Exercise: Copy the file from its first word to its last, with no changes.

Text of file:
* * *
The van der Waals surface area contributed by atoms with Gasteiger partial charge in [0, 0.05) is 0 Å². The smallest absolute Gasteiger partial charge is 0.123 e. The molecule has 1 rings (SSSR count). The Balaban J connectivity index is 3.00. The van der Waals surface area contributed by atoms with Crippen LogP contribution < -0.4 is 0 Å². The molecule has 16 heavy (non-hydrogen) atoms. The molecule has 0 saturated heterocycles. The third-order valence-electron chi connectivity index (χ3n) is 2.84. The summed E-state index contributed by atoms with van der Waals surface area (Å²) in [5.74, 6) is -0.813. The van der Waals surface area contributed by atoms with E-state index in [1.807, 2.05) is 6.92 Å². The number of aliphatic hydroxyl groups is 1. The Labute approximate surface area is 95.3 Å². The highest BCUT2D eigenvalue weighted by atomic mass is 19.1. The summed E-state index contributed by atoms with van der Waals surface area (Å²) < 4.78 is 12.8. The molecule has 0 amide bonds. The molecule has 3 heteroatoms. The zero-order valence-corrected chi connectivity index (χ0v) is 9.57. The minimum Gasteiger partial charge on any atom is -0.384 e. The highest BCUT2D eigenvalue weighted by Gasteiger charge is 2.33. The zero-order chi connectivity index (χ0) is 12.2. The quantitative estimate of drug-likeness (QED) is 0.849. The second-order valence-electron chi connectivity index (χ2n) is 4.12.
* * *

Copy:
The van der Waals surface area contributed by atoms with Gasteiger partial charge in [0, 0.05) is 0 Å². The smallest absolute Gasteiger partial charge is 0.123 e. The molecule has 1 rings (SSSR count). The Balaban J connectivity index is 3.00. The van der Waals surface area contributed by atoms with Crippen LogP contribution < -0.4 is 0 Å². The molecule has 16 heavy (non-hydrogen) atoms. The molecule has 0 saturated heterocycles. The third-order valence-electron chi connectivity index (χ3n) is 2.84. The summed E-state index contributed by atoms with van der Waals surface area (Å²) in [5.74, 6) is -0.813. The van der Waals surface area contributed by atoms with E-state index in [1.807, 2.05) is 6.92 Å². The number of aliphatic hydroxyl groups is 1. The Labute approximate surface area is 95.3 Å². The highest BCUT2D eigenvalue weighted by atomic mass is 19.1. The summed E-state index contributed by atoms with van der Waals surface area (Å²) < 4.78 is 12.8. The molecule has 0 amide bonds. The molecule has 3 heteroatoms. The zero-order valence-corrected chi connectivity index (χ0v) is 9.57. The minimum Gasteiger partial charge on any atom is -0.384 e. The highest BCUT2D eigenvalue weighted by Gasteiger charge is 2.33. The zero-order chi connectivity index (χ0) is 12.2. The quantitative estimate of drug-likeness (QED) is 0.849. The second-order valence-electron chi connectivity index (χ2n) is 4.12.